On admission each patient had a thoracic CT scan that was assessed for severity of pulmonary involvement. A semi-quantitative CT scoring system was calculated based on the extent of lobar involvement (0:0%; 1: < 5%; 2:5–25%; 3:26–50%; 4:51–75%; 5: > 76% .
The data was entered and encoded using the Epi info 3.5 software. Data analyzes were performed using SPSS version 21 software. Descriptive statistics consisted of calculating the mean and standard deviation for quantitative data with Gaussian distribution; the median and interquartile range (IQR) for quantitative data with non-Gaussian distribution. Proportions were used for categorical data and percentage are based on the total number of non-missing value.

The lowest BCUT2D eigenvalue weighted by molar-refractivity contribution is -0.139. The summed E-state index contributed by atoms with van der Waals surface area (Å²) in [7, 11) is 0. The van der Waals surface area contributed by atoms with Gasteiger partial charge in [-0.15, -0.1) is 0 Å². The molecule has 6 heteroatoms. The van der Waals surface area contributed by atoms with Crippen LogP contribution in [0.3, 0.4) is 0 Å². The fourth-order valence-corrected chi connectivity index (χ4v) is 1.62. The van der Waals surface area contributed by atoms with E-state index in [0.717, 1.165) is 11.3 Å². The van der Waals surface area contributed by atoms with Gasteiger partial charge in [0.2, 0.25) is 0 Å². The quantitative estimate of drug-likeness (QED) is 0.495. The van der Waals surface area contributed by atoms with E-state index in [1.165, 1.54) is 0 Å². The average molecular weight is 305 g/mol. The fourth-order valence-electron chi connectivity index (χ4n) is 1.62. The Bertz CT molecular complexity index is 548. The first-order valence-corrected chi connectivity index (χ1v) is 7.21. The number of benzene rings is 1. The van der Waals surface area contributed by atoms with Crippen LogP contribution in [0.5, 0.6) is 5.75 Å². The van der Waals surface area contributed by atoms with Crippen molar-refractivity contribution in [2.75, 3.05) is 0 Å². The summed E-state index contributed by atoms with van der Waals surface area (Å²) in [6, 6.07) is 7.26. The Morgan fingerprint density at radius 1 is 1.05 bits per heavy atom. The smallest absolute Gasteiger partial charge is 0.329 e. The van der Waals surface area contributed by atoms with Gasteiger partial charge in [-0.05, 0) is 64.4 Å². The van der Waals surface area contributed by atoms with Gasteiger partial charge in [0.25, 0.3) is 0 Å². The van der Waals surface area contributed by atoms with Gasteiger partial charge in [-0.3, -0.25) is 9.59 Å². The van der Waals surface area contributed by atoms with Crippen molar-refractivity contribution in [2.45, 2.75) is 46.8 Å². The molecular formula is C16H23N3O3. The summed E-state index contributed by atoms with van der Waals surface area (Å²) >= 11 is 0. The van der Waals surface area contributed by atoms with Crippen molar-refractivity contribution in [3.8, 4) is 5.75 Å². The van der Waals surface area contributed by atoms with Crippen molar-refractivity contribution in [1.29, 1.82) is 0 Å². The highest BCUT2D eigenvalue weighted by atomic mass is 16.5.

Pearson’s Chi-square test or Fisher’s exact test was used to compare the proportions. For continuous variables, the comparisons between the survivor and non-survivor groups were made using student’s t-test (variables normally distributed) or Mann Whitney’s test (variables not normally distributed). Kaplan Meier’s method was used to describe the survival between the date of admission in KMC care and death (complete data) and the end of the study (censored data). The Log-rank test was used to compare survival curves. Factors associated with mortality in unadjusted univariable cox regression were included in a multivariable cox regression model to identify independent factors associated with mortality, the Odd ratio (OR) was calculated for each independent variable. We excluded variables from the univariable analysis if their between-group differences were not significant, if the number of events was too small to calculate odds ratios. Only significant variables in univariable cox regression were retained in the final model. A p value < 0.05 was considered the threshold of statistical significance.